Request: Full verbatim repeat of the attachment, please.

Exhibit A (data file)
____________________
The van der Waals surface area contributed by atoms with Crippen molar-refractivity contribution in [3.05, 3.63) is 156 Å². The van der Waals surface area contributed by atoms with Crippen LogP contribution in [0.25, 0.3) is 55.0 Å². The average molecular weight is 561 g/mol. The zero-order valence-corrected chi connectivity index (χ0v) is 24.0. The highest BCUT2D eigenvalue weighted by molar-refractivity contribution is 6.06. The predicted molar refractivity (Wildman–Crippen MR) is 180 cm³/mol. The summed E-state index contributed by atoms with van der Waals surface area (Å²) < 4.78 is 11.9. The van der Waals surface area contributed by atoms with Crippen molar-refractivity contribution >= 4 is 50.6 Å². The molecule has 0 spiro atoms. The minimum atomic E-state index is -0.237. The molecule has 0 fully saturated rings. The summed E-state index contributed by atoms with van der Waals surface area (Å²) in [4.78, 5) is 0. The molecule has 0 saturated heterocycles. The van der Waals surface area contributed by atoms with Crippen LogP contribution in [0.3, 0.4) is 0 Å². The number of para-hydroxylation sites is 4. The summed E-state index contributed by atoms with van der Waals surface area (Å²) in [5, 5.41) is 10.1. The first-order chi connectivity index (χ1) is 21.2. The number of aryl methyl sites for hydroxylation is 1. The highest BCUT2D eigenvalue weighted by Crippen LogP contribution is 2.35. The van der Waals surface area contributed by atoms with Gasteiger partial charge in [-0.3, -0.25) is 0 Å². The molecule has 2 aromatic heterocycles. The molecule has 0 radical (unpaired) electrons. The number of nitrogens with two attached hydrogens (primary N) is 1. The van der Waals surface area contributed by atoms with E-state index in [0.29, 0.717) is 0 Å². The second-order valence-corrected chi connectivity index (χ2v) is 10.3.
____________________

The van der Waals surface area contributed by atoms with Crippen molar-refractivity contribution in [3.05, 3.63) is 156 Å². The van der Waals surface area contributed by atoms with Crippen LogP contribution in [0.25, 0.3) is 55.0 Å². The average molecular weight is 561 g/mol. The zero-order valence-corrected chi connectivity index (χ0v) is 24.0. The highest BCUT2D eigenvalue weighted by molar-refractivity contribution is 6.06. The predicted molar refractivity (Wildman–Crippen MR) is 180 cm³/mol. The summed E-state index contributed by atoms with van der Waals surface area (Å²) < 4.78 is 11.9. The van der Waals surface area contributed by atoms with Crippen molar-refractivity contribution >= 4 is 50.6 Å². The molecule has 0 spiro atoms. The minimum atomic E-state index is -0.237. The molecule has 0 fully saturated rings. The summed E-state index contributed by atoms with van der Waals surface area (Å²) in [4.78, 5) is 0. The molecule has 0 saturated heterocycles. The van der Waals surface area contributed by atoms with Crippen LogP contribution in [0.3, 0.4) is 0 Å². The number of para-hydroxylation sites is 4. The summed E-state index contributed by atoms with van der Waals surface area (Å²) in [5, 5.41) is 10.1. The first-order chi connectivity index (χ1) is 21.2. The number of aryl methyl sites for hydroxylation is 1. The highest BCUT2D eigenvalue weighted by Crippen LogP contribution is 2.35. The van der Waals surface area contributed by atoms with Gasteiger partial charge in [-0.3, -0.25) is 0 Å². The molecule has 2 aromatic heterocycles. The molecule has 0 radical (unpaired) electrons. The number of nitrogens with two attached hydrogens (primary N) is 1. The van der Waals surface area contributed by atoms with E-state index in [0.29, 0.717) is 0 Å². The second-order valence-corrected chi connectivity index (χ2v) is 10.3.